Literature on parents’ adjustment in families with autism spectrum disorder (ASD) children highlights on one hand that raising a child with ASD represent a higher stressful experience comparing to families of children with other disabilities and families of children with typical development. On the other hand, a recent systematic review on relationship satisfaction of these parents stressed the very lower levels of couple satisfaction in parents raising a child with ASD. Give that, the aim of this study is to investigate the association between relationship satisfaction and parental stress in a sample of parents of ASD children.
70 parents were recruited (34 = M and 36 = F) to sign the following self-reports: Parenting stress index-short-form (PSI-SF), to assess stress relative to parental role, and dyadic adjustment scale (DAS), to assess couple satisfaction.
The analysis showed no differences between mothers and fathers respect to investigated variables. Negative correlations between almost all subscales of the PSI-SF and the subscales of DAS emerged. Moreover, from the regression analysis performed, it can be concluded that the values of the total score of the DAS predicts the PSI-SF total score.
In accordance with and building on the achievements of previous studies, these data illustrate a positive influence of couple adjustment on parental stress in parents of ASD children, supporting the hypothesis that relationship satisfaction emerge as a protective variables in the process of parental adaptation.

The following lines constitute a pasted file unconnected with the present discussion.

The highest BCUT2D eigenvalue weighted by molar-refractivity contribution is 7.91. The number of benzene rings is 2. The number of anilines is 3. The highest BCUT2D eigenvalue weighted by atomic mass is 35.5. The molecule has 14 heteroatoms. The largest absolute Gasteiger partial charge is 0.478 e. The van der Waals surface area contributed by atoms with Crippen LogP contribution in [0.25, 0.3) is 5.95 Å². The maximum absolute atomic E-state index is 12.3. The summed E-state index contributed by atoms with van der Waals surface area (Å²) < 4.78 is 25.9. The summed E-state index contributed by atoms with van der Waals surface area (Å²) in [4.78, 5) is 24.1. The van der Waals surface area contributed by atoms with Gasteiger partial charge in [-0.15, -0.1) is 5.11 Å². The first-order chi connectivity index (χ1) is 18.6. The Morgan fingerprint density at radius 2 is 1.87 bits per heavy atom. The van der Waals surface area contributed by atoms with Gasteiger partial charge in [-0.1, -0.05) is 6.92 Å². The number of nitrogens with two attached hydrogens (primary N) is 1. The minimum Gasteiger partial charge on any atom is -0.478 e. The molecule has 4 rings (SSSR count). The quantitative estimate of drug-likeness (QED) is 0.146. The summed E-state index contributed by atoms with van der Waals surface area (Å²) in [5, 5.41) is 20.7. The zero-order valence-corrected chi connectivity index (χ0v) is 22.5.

Disclosure of interest
The authors have not supplied their declaration of competing interest.
Literature on parents of children affected from cleft lip and/or palate has described the risk of higher levels of stress and anxiety during the pre-surgery period. To the best of our knowledge, just one study has empirically investigated the differences in the psychosocial adjustment of both mothers and fathers, but information on the pre-surgery period were not given. Given that, the aim of the current study is to evaluate the psychological functioning of both parents waiting for the child operation.
Data from 34 Italian parents (F = 18; M = 16; Mean age = 36.62, SD = 6.07) of children affected by cleft lip and/or palate (Mean age = 12 months; SD. = 13.75 months) were collected during the pre-hospitalization visits. The following questionnaires were administered, respectively to mothers and fathers: PSI-SF, MSPSS, PACQ, DAS and FACES-IV.
Data shows no significant differences between fathers and mothers on the total score of each variable taken into account. Differently, significant differences emerge on the “Self Blame” PACQ subscales.
Mothers and fathers seem to share the same psychological experience during their child pre-surgery period. To note, our preliminary data highlight the maternal perception as featured by a greater sense of guilty for the child's disease. The feeling of guilt may be a risk factor for the parental ability to cope with the experiences of the child's illness, influencing parental care giving and parent-child relationship.
Disclosure of interest
The authors have not supplied their declaration of competing interest.